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Silent Spring at 50: The False Crises of Rachel Carson Hardcover – September 16, 2012

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Editorial Reviews

About the Author

Roger E. Meiners is chairman of the department of economics at the University of Texas at Arlington and a senior fellow at the Property & Environment Research Center, Bozeman, MT. Pierre Desrochers is associate professor of geography at the University of Toronto and senior research fellow at the Center for the History of Political Economy at Duke University.  Andrew P. Morriss is professor of law and business at the University of Alabama and a senior fellow at the Property & Environment Research Center, Bozeman, MT.

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Product Details

  • Hardcover: 344 pages
  • Publisher: Cato Institute (September 16, 2012)
  • Language: English
  • ISBN-10: 1937184994
  • ISBN-13: 978-1937184995
  • Product Dimensions: 6.3 x 1.2 x 9.3 inches
  • Shipping Weight: 1.5 pounds (View shipping rates and policies)
  • Average Customer Review: 3.0 out of 5 stars  See all reviews (26 customer reviews)
  • Amazon Best Sellers Rank: #524,280 in Books (See Top 100 in Books)

Customer Reviews

Most Helpful Customer Reviews

47 of 51 people found the following review helpful By Frederick S. Goethel VINE VOICE on June 27, 2014
Format: Hardcover Verified Purchase
Right from the beginning, I think anyone reading this should note that any scientific work will suffer somewhat from scrutiny 50 years after the original work was done. It is the nature of science to continuously improve and investigate and as new and better equipment and tests are created, a certain amount of information will become stale and dated. With that said, it should also be noted that Silent Spring has held up quite well to this scrutiny a half a century later.

The authors, almost none of whom are scientists, pick and chose which subjects to investigate and they use methods that would be laughed from the real scientific community. Let's take Carson's words on cancer. She predicted that cancer cases would increase with the increasing use of synthetic chemicals. The authors, for some reason, chose to examine cancer deaths rather than cancer cases, which is like comparing apples and bananas. Treatment of numerous cancers has improved markedly since the book was written. Just because the death rates haven't increased, or have decreased, does not mean the number of cases hasn't. In addition, the death rates from the cancers most likely to be caused by chemical exposure are beginning to increase considerably and in the people (age wise) who would have been the most exposed. These include liver, pancreatic and lymphoma cancers.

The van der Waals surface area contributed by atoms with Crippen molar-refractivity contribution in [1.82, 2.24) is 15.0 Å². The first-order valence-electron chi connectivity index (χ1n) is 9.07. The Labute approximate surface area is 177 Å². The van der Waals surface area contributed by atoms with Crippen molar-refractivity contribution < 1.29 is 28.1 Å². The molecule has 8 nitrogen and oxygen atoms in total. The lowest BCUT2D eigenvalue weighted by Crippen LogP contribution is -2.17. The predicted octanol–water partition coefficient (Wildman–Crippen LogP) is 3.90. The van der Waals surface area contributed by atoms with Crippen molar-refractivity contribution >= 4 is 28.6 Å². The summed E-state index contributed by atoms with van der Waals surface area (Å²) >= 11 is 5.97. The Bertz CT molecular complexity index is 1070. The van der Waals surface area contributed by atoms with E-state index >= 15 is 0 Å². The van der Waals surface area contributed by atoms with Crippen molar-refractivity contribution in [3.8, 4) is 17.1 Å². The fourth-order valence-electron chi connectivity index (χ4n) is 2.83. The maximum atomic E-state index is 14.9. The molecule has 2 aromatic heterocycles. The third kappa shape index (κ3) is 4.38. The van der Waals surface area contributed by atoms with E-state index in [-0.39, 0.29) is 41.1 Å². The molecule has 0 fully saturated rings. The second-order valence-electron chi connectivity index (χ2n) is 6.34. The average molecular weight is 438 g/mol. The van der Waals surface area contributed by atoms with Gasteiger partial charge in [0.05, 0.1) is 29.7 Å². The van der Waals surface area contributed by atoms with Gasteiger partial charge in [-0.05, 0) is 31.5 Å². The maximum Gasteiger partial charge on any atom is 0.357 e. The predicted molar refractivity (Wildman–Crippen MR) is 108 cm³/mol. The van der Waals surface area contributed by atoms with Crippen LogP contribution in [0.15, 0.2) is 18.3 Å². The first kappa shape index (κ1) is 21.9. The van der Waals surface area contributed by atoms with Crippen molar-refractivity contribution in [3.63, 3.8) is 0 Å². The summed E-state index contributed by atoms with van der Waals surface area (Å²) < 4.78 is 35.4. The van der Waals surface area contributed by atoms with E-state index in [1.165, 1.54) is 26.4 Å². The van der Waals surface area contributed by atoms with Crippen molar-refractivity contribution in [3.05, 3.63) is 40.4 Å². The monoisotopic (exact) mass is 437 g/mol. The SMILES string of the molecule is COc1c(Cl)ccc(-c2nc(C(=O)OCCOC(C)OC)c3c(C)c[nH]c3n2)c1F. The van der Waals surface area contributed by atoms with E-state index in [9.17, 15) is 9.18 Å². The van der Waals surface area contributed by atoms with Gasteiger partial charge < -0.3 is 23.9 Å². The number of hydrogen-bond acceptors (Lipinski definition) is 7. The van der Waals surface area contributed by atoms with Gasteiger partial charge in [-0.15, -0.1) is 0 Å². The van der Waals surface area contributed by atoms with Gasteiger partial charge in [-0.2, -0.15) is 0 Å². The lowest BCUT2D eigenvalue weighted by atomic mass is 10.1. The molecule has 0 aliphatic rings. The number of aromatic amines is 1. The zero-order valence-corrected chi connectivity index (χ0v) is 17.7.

Ironically, the authors took her to task for not pointing out the link between cigarettes and cancer. However, that really was not the point of the book…it was to warn about synthetic chemical use in the environment so why would Carson have addressed cigarettes. If we follow that logic, she also failed to link asbestos to cancer and the link was known then too. In addition, it was way outside her field of expertise.
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16 of 19 people found the following review helpful By Susan Fong on November 9, 2014
Format: Hardcover
Too bad the authors did not have the courage, compassion, and vision of Rachel Carson. They appear to be shills (cloaked in university degrees) for the powerful and profitable chemical and pesticide industries. They did not change the course of history for the greater good as did the remarkable Rachel Carson.
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8 of 9 people found the following review helpful By Julia Cousineau on March 5, 2015
Format: Hardcover
It's clear that with the new generation of food production----GMO, cross breeds, and moving the production further and further away from the public and putting the smaller farmers out of business....and the USDA really being useless--no doubt in the pocket of the big meat corps and agriculture groups, that this book would disclaim the work of Rachel Carson.